New Britain Baseball Has A New Name, The Bees, And Brings Back An Old Hand … – Hartford Courant

NEW BRITAIN — When the Atlantic League’s freshly minted New Britain Bees take the field in April, they’ll be cheered on by the best-known name in professional baseball in the city: former Rock Cats chief owner Bill Dowling.

At a press conference Thursday to introduce the new team’s name, league officials announced Dowling will have the role of “special adviser.”

Dowling, who built the Rock Cats into a financial and marketing success story for the Eastern League in his 12 years at the helm, said he’s ecstatic at the chance to help return pro ball to the city.

“I was beyond tears” when new owners announced in 2014 that the Rock Cats would leave for Hartford, Dowling said. “I had no idea it would happen. It was almost like a death in the family.”

But Dowling said he’s certain that the Atlantic League and its founder, Frank Boulton, will create an even better organization with the Bees.

“I’ll be working with sponsor organizations, businesses and community groups. We’re going to replicate the Rock Cats experience, expand it and enhance it,” Dowling said. “I owe it to the 3 million fans who came through the gates when we owned that team. We made memories for families, and we’re going to do that again.”


Mayor Erin Stewart told reporters that she was “absolutely thrilled” to be welcoming the new team, saying, “Baseball has been in New Britain since 1983. Our kids want to grow up with that. It’s a staple in our community.”

Stewart said the team name was a natural choice, since the city seal features a beehive with bees buzzing nearby. It represents worker bees around a factory, a reference to the city’s industrial past.

Stewart credited outgoing Bridgeport Mayor Bill Finch, whose city is home to the Atlantic League’s Bluefish, for helping New Britain recover from the Rock Cats’ departure. He brokered a meeting between Boulton and Stewart and their staffs.

“Once we found out that the other team was leaving, we had to start working finding another,” she said, calling the Atlantic League “hands-down the best” of the various organizations that wanted to play at the stadium.

Boulton, who owns the Atlantic League’s immensely popular Long Island Ducks, told reporters he’s no stranger to New Britain: He owned the Eastern League’s Albany Colonie Yankees back when the Rock Cats played as the New Britain Red Sox.

Boulton’s work is now focused on the eight-team Atlantic League, an independent organization that’s not linked to any Major League Baseball team. But more than 40 percent of its players have experience in the majors, and every year dozens of players pass through the Atlantic League on the way to — or from — one of the major league teams or their minor league affiliates.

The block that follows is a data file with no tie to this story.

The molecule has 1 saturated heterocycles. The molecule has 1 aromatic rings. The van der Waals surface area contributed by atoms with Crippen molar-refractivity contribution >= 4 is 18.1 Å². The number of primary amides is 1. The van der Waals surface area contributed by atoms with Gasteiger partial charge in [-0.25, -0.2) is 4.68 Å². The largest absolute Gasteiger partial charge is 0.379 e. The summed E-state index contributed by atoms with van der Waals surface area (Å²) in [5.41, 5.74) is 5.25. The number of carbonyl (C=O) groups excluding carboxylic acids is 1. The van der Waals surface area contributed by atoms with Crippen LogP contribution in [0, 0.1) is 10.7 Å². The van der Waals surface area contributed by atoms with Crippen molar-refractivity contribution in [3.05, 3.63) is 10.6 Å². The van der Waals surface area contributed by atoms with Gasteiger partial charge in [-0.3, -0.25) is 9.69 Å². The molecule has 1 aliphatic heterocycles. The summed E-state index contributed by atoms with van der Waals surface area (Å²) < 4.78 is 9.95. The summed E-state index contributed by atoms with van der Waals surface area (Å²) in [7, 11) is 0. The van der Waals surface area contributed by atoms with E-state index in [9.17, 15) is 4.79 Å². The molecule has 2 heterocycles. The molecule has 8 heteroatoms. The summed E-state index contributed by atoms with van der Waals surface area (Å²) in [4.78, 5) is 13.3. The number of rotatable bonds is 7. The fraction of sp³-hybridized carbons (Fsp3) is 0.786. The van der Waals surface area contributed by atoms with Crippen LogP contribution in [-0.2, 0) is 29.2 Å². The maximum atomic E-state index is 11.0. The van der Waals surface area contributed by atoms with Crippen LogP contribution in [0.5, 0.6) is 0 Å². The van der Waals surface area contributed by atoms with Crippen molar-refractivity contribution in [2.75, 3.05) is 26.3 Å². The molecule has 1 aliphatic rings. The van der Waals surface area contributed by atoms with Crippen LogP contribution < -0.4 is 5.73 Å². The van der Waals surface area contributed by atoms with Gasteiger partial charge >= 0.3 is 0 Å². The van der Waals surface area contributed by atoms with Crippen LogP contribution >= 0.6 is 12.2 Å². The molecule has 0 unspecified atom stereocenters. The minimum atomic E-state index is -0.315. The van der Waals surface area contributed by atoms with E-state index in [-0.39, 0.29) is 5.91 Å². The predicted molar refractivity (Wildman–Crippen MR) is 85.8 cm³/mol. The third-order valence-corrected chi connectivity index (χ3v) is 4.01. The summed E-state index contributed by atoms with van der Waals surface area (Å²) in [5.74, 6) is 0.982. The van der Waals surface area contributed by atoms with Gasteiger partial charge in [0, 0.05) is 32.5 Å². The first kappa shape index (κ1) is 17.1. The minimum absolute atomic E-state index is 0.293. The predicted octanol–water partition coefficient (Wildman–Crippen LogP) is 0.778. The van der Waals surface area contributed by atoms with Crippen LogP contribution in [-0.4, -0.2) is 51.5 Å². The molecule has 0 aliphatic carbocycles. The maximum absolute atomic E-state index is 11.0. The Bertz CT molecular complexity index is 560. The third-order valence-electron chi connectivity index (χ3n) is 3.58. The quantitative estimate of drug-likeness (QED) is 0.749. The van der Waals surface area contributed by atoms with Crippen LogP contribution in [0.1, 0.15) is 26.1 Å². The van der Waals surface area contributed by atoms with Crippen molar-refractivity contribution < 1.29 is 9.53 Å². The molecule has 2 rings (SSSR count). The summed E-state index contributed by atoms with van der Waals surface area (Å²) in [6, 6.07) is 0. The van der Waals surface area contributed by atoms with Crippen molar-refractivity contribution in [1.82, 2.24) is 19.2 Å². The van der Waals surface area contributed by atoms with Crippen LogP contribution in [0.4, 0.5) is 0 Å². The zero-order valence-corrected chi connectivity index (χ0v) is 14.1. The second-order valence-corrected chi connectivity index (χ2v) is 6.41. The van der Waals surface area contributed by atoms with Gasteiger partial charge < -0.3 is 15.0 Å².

Boulton promised that New Britain fans will see quality baseball, and was accompanied at the press conference by the Atlantic League’s executive director, Joe Klein, former general manager of the Cleveland Indians, Detroit Tigers and Texas Rangers. Klein has been in baseball for 53 years, and came up through the Washington Senators organization as a 19-year-old outfielder in 1962.

“Did you know Ty Cobb?” Boulton asked during the press conference.

“I knew his dad,” Klein replied.

Boulton’s staff will work from office space at city hall until the Rock Cats vacate New Britain Stadium at the end of the year. It is interviewing candidates for field manager, and has begun marketing season tickets — including a deal where the first 500 buyers can choose any seat in the ballpark and pay $500 for the year.

Stewart has pledged a major renovation of the ballpark that has already begun with a new infield. Rock Cats’ ownership has said poor field conditions were part of the reason they started looking elsewhere; Stewart said Thursday that most of those complaints were “fabricated.”

She said New Britain never envisioned its ballpark as a significant money-maker, and mostly wants it filled as a tourism and recreation attraction. Dowling said that he always thought it should be used more often on a team’s off days, and that he hopes Boulton will be interested in holding everything from farm-to-table dinners to music performances when the Bees are out of town.

“It was a jewel in the crown and we didn’t show it off enough,” Dowling said.

Dowling, an East Haddam resident, led an investment group that bought the Rock Cats from Joe Buzas in February 2000. Dowling served as president and managing partner through 2012, and stayed briefly as a consultant to the new owners afterward.

“We had such a terrific run in New Britain,” Dowling said. “The players, the staff, my partners and I were all blessed to have been on the receiving end of great support and affection for over a decade.”

The New Britain team takes the place of the Camden Riversharks in the Atlantic League.

New Britain will pick up a natural rivalry in the Atlantic with the Bridgeport Bluefish, the league’s only other club in Connecticut. The other teams are in Sugar Land, Texas; York, Pa.; Lancaster, Pa.; Central Island, N.Y.; Waldorf, Md.; and Bridgewater, N.J.

The Bees launched their website, www.nbbees.com, on Thursday, and announced they’ll have caps and other merchandise for sale soon. They won’t introduce their mascot until sometime in the winter.

“We’re not going to give you everything today,” Boulton said.

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